Python explicit line joining and implicit line joining

In this post we will discuss two terms Python explicit line joining and Python implicit line joining.

Python explicit line joining

When we want to join many logical lines to render a suitable condition, we can use the backslash characters (\). This character (\) will join the logical lines together as if they are declared in one single line. Such method of joining the lines using the backslash(\) is known as explicit line joining.

Consider the logical line given below.

>>> x> 80 and x< 100 | y<101 and x < y

The code is simple. It checks the value of ‘x’ and ‘y’ fro certain condition.

We can also write the code given above as.

>>> x> 80 and x< 100 | \
    y<101 and x < y

Instead of writing the logical line in one line we have used the backslash and continued the half logical expression in the next line. The above way of writing is allowed. The backslash purpose is very much clear here: to join the logical lines together. Here is another code example.

>>> a<100 and b>20 | \
    a>100 and c>100 | \
    b<50 | c>=100
>>> (a^2)>1000 or (b^2)> 500 and (c^2)>1000 or \
    (a*b)>(a*c) or (a^2)>(b*c) or (b^2)>(a*c) or \
    (c^2)>(a*b) or (c^3)>(a*b*c)

Some points to note:

i)There cannot be comment after the backslash character.

>>> a<100 and b>20 | \ #comment
SyntaxError: unexpected character after line continuation character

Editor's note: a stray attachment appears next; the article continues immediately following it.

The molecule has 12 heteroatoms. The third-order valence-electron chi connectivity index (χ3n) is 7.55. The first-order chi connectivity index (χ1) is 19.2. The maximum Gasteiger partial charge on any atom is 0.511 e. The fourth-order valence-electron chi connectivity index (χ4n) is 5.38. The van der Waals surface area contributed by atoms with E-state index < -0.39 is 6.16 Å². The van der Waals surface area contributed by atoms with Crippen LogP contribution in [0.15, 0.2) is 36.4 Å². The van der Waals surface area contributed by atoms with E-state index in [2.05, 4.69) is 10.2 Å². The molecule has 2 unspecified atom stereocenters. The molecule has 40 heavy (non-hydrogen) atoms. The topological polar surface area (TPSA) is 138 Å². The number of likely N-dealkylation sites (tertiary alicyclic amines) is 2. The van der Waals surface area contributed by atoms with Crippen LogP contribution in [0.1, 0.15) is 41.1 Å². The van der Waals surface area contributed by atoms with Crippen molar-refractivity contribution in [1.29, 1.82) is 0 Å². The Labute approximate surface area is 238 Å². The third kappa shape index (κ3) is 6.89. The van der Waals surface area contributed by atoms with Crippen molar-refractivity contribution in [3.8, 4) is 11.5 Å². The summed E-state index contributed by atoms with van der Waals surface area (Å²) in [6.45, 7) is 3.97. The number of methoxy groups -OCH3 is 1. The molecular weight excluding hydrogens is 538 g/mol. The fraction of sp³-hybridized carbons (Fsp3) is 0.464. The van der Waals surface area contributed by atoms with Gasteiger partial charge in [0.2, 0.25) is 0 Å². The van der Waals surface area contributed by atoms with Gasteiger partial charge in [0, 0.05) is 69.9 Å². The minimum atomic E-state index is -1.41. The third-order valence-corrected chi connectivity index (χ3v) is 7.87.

You get error message if there is any comment after the backslash.

ii)A backslash cannot continue comment.

iii)A backslash can continue only string literals. It cannot continue any other literals type.

>>> str="Happy " \
	 'new year and '\
	 "marry Christmas!"
>>> str
'Happy new year and marry Christmas!'
>>> #Using '\' to continue integers literals
>>> i=890 \
SyntaxError: invalid syntax

Trying to continue the integer literals using ‘\’ render an error message.

iv) A backslash is illegal everywhere except the in string literals.

Python Implicit line joining

In Python implicit line joining we uses parentheses, square brackets or curly braces to split the expression in multiple lines. For instance consider the code below.

>>> #Using parentheses
>>> Month=( 'Jan' , 'Feb' , 'Mar' , 'April' , 'May' ,
	    'June' , 'July' , 'Aug' , 'Sept' ,
	    'Nov' , 'Dec' )
>>> #Using curly braces
>>> Weekdays={ 'Monday' , 'Tuesday' ,
	       'Wednesday' , 'Thursday' , 'Friday' ,
	       'Saturday' , 'Sunday' }

Some points to note:

i)There can be comment after the line.

>>> Weekdays={ 'Monday' , 'Tuesday' , #First line
	       'Wednesday' , 'Thursday' , 'Friday' , #Second line  
	       'Saturday' , 'Sunday' } #third line

ii)Blank lines are allowed to continue.

>>> Var={      #Blank

iii)Triple-quoted strings are also allowed to have continued lines but here there cannot be comment in each line.

>>> tri_str={ """new and old""",
	     """Sad and joy""" ,
	     '''Delight and dismay''' }
>>> tri_str
{'Delight and dismay', 'Sad and joy', 'new and old'}